New York, 1962. Two very different but shared realities are presented to us.
On the one hand Frank “Tony Lip” Vallelonga (Viggo Mortesen), is the father of an Italian-American family who was born, grew up, married and always lived in the same neighbourhood of the Bronx in New York. He was earning a minimal amount of money to support his family working as a bouncer in a famous New York night club but suddenly finds himself looking for a job when the club closes for renovations.
In contrast, Don Shirley (Mahershala Ali, Oscar for best supporting actor), is an African-American, accomplished classical pianist, cultured and refined. Faced with racial barriers, he eventually chose to blend his classical training with gospel and pop music. In 1962, despite segregation in the southern USA, he decided to tour there with his trio but first he needs a driver.
These are the two worlds compared: the whole narrative is a journey inside these two worlds of two seemingly different men.
So, two journeys: the physical one, travelling on highways alongside fields and performing in concert halls, and the human one, through the multi-cultures and racial prejudices of America.
In the midst of polo shirts and suits, the luggage that both load into their 1962 turquoise Cadillac Sedan Deville, there is a certain air of dignity: for Don culture, the refinement in the clothes and in his speaking, the composure that goes beyond the piano. This is what his missionary spirit wants to bring to the South, through a series of concerts down to Birmingham, Alabama, where six years earlier the pianist and singer Nat King Cole had been beaten up for daring to play white music. Courage and talent, to change people’s hearts.
For Tony, dignity lies in the family, the solidity of its traditions, the number of people at the dining table on Sunday, knowing how to get away with every situation, the talent to persuade, to complain maybe, but then always do anything for his family, including writing awkward letters to his affectionate wife. In some ways, public relations.
However, there is always some shadow of hypocrisy. Tony, even though he can interact in a limited way with black people, has a strong prejudice against them, as shown at the beginning of the film when he deals with two technicians who came to repair the floor. Tony has a predisposition to take shortcuts to get things done with a little less effort and, if necessary, spend a little more money. (Interesting how recycling was the common aspect of these two facts: first, he throws with disgust in the garbage the two glasses used by the black technicians, then during the trip he launches the big glass of coke from the car window. In both cases there is someone who takes the situation in hand – and the glasses.)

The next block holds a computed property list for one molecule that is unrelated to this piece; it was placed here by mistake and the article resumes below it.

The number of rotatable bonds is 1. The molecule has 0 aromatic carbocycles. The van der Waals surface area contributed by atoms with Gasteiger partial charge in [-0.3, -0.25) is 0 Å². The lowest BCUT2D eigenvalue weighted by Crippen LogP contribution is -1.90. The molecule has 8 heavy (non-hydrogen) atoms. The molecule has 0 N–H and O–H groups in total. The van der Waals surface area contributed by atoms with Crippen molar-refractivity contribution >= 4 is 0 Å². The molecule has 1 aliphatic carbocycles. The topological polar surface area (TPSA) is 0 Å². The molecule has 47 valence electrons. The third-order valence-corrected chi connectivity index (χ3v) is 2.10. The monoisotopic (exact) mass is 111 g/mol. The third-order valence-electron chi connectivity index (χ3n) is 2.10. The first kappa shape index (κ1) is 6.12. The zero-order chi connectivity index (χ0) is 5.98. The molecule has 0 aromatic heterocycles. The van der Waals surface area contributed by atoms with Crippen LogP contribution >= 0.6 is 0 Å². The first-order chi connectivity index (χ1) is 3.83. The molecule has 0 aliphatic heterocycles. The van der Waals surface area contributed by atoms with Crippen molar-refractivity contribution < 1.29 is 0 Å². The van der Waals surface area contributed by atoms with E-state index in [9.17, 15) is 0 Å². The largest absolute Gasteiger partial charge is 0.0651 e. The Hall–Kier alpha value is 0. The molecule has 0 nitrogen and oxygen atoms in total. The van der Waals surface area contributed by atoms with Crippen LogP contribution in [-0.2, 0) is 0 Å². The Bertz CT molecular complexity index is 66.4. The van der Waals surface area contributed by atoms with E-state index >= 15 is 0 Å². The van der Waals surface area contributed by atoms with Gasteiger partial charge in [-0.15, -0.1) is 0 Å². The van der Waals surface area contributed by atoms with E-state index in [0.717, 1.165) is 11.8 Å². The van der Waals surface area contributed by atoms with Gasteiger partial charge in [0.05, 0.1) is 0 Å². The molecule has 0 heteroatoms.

These hypocrisies affect Don. While he is constantly acclaimed with honor on all the stages where he performs for the most cultured and wealthy white Americans, he cannot dine at their restaurants, or go to their church services, by virtue of traditions. “I’m sure you will understand, sir, here it has always been like that“: in other words, racial segregation.
Another point, perhaps marginal from a historical point of view, but essential from the human perspective: the solitude of Don. The splendid apartment above Carnegie Hall, drinking a bottle of liquor every night, not being able to reconcile being a pianist husband, not having the courage to write to his brother who he has not seen for a long time.
With these premises in mind, Tony expresses how he intuitively perceives the immediate future when he says just before leaving to go on tour: “I predict mess“.
Yet, and here is the humor, the film slowly shows us how after an assortment of difficulties, a strong friendship develops that smooths over all these great differences, where one man has something to give to the other. So much in the small things, from Don who helps improve the romantic style of Tony’s letters to his wife, to the latter who makes him participate in his culinary skills, helping him understand that it does not make much sense to be fussy when eating a bucket of chicken. Up to the bigger ones, with Tony who, with his usual dexterity, saves his partner from a couple of incidents when anger begins to go beyond words and Don, who screams his suffering in a moment of tension, makes Tony realize that things in life are not always black and white – literally – as it may seem. And yet Tony knows how to extract a simple big truth: “the world is full of lonely people who are afraid to take the first step. You should write to your brother.“
In short, the movie is a continuous adventure in which the dignity of a person diminishes the hypocrisy of another. A great journey of friendship, with two final tests: Will Don succeed in performing the final concert in bigoted Birmingham? And will Tony arrive back home in time for Christmas dinner with the family?
In Green Book (which was the name of the guide listing all the accommodations and bars where black people were allowed to go in the South), these precious themes run fast with good performances, comic non-trivia, the beautiful color of the Cadillac, the fields of the South, the elegant clothes and especially the popular music of Don’s concert music which blends Chopin and blues.
Green Book is a light but deep comedy that has so much to say about the current times in which we live when, after having taken so many steps to advance civil rights, we continue to risk going backward.
While we are hanging out and humming nice piano riffs, let’s remember that racism is a very serious matter and is always terribly present, that friendship is a good yardstick for our idea of dignity and that when there is some diversity there is probably something to learn.
And guys, let’s learn how to do recycling, please.
Translation: Jhoanna Climacosa